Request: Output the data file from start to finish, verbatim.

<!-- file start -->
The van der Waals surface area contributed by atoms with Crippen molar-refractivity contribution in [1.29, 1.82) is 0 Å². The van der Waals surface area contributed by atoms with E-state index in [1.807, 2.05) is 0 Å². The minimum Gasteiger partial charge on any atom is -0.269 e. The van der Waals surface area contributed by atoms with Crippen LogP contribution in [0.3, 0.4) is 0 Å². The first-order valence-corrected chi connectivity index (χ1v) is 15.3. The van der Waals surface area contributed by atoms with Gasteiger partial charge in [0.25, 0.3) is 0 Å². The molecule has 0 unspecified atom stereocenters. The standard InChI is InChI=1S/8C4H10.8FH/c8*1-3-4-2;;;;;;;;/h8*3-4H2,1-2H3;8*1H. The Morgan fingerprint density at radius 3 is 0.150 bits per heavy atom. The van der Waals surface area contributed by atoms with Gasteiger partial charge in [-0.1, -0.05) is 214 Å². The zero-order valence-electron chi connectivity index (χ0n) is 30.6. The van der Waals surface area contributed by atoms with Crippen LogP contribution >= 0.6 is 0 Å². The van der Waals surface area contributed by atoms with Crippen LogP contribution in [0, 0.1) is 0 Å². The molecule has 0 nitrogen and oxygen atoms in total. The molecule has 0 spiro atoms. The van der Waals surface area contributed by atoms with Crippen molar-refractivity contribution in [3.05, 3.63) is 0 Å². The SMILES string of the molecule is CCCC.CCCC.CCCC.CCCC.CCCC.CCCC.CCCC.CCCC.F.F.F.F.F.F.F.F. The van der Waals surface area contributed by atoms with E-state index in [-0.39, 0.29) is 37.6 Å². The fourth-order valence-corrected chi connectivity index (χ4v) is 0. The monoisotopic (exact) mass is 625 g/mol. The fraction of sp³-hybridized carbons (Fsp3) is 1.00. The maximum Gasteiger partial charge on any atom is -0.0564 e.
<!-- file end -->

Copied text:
The van der Waals surface area contributed by atoms with Crippen molar-refractivity contribution in [1.29, 1.82) is 0 Å². The van der Waals surface area contributed by atoms with E-state index in [1.807, 2.05) is 0 Å². The minimum Gasteiger partial charge on any atom is -0.269 e. The van der Waals surface area contributed by atoms with Crippen LogP contribution in [0.3, 0.4) is 0 Å². The first-order valence-corrected chi connectivity index (χ1v) is 15.3. The van der Waals surface area contributed by atoms with Gasteiger partial charge in [0.25, 0.3) is 0 Å². The molecule has 0 unspecified atom stereocenters. The standard InChI is InChI=1S/8C4H10.8FH/c8*1-3-4-2;;;;;;;;/h8*3-4H2,1-2H3;8*1H. The Morgan fingerprint density at radius 3 is 0.150 bits per heavy atom. The van der Waals surface area contributed by atoms with Gasteiger partial charge in [-0.1, -0.05) is 214 Å². The zero-order valence-electron chi connectivity index (χ0n) is 30.6. The van der Waals surface area contributed by atoms with Crippen LogP contribution >= 0.6 is 0 Å². The van der Waals surface area contributed by atoms with Crippen LogP contribution in [0, 0.1) is 0 Å². The molecule has 0 nitrogen and oxygen atoms in total. The molecule has 0 spiro atoms. The van der Waals surface area contributed by atoms with Crippen molar-refractivity contribution in [3.05, 3.63) is 0 Å². The SMILES string of the molecule is CCCC.CCCC.CCCC.CCCC.CCCC.CCCC.CCCC.CCCC.F.F.F.F.F.F.F.F. The van der Waals surface area contributed by atoms with E-state index in [-0.39, 0.29) is 37.6 Å². The fourth-order valence-corrected chi connectivity index (χ4v) is 0. The monoisotopic (exact) mass is 625 g/mol. The fraction of sp³-hybridized carbons (Fsp3) is 1.00. The maximum Gasteiger partial charge on any atom is -0.0564 e.